HomeWinBuzzer NewsFlowchart Images Manipulate GPT-4o, Prompting Harmful Outputs

Flowchart Images Manipulate GPT-4o, Prompting Harmful Outputs

A study shows visual language models, especially GPT-4o, can be tricked into harmful outputs using flowchart images and text prompts.


A recent study has uncovered a major security issue in AI visual language models, particularly GPT-4o, illustrating how these models can be directed to generate malicious text when exposed to specific flowchart images. The research, named “Image-to-Text Logic Jailbreak: Your Imagination Can Help You Do Anything,” demonstrates how these systems can be compromised through targeted flowchart visuals combined with text prompts.

High Success Rate of Attacks

Research findings indicate that the OpenAI LLM exhibits a success rate of 92.8% in these logic jailbreak scenarios, whereas GPT-4-vision-preview shows a 70% success rate. The attack method involved using an automated text-to-text jailbreak framework, which creates a flowchart image from a malicious prompt and then inputs it into the visual language model to provoke a harmful response. Interestingly, manually created flowcharts were more effective at inducing these harmful outputs than those generated by AI, pointing to challenges in fully automating these attacks.

Implications for AI Safety

The results point to the urgent need for better safety protocols in visual language models, as their applications continue to expand. This is consistent with earlier research which also spotlighted the vulnerabilities of such models to combinations of text and image inputs. An earlier study introduced a benchmark called Safe Inputs but Unsafe Output (SIUO) to gauge the safety of visual language models. Only a handful of models, including GPT-4o, attained scores above 50% on this safety benchmark, indicating that considerable improvements are needed.

Industry Response and Future Measures

As visual language models like GPT-4o and Google Gemini become more prevalent, addressing these security issues is crucial to prevent misuse and potential legal consequences. Currently, GPT-4o imposes a limit on daily image inputs, but as these caps are lifted, strong safety measures will be essential. Governments are already establishing bodies, such as the UK's AI Safety Institute, which is expanding its presence to San Francisco, to oversee AI risks.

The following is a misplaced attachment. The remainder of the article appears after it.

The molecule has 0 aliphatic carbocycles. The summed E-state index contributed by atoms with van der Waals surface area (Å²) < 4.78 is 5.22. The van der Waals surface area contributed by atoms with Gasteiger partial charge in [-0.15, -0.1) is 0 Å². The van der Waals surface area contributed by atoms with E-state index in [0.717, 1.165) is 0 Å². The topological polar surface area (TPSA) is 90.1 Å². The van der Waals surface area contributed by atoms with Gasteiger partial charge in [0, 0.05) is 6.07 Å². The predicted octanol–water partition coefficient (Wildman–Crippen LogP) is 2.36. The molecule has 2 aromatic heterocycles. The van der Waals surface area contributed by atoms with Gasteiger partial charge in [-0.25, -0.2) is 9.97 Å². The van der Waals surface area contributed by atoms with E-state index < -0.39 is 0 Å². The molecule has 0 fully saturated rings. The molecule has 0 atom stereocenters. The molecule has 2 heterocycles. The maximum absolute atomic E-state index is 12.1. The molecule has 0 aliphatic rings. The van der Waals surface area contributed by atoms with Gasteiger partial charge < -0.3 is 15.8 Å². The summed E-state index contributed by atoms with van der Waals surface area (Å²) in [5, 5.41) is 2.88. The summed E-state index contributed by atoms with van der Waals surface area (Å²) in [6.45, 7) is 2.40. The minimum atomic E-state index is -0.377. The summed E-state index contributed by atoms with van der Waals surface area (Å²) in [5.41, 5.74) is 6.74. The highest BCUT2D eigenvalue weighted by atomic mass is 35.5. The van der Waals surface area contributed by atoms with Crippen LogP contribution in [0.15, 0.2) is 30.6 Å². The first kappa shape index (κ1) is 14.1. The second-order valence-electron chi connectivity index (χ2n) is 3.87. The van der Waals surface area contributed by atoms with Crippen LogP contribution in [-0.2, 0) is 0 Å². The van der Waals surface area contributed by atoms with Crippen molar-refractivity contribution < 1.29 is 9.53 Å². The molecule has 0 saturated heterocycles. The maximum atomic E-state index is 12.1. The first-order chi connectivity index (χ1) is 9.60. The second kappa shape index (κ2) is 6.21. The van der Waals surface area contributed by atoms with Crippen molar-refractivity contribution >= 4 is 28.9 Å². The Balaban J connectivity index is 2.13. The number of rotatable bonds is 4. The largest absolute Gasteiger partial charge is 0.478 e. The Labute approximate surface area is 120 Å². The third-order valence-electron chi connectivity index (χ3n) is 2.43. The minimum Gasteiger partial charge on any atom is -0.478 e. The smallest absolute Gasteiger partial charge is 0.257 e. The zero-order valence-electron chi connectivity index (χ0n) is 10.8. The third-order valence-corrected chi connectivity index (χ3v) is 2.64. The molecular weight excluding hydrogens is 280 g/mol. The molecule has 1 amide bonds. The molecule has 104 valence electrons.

announced GPT-4o in May. Building on the foundation set by GPT-4, which was adept at processing images and text, GPT-4o introduces voice as a new element, making it a natively multimodal platform. This enhancement not only improves the user experience with ChatGPT, OpenAI's popular AI chatbot, but also extends its functionality.

The researchers also introduced a new dataset known as the Logic Jailbreak Flowcharts (LJF) dataset, designed to assess flowchart image jailbreaks. This collection contains hand-drawn flowcharts that depict 70 harmful activities. Additionally, an automated text-to-text jailbreak framework was developed, converting harmful actions into declarative sentences and generating corresponding flowcharts for testing.

Quality of Flowchart Images

The effectiveness of these jailbreak attempts is closely linked to the quality of the flowchart images. Hand-drawn flowcharts were found to be more successful at inducing harmful outputs compared to . This finding underscores the importance of having comprehensive for evaluating the vulnerabilities of visual language models accurately.

The study details the approach used for assessing the success of these jailbreak attempts, utilizing metrics like the Attack Success Rate (ASR). It also explores the broader implications for the design and deployment of visual language models, stressing the need for robust security measures to safeguard against multimodal input risks.

Luke Jones
Luke Jones
Luke has been writing about all things tech for more than five years. He is following Microsoft closely to bring you the latest news about Windows, Office, Azure, Skype, HoloLens and all the rest of their products.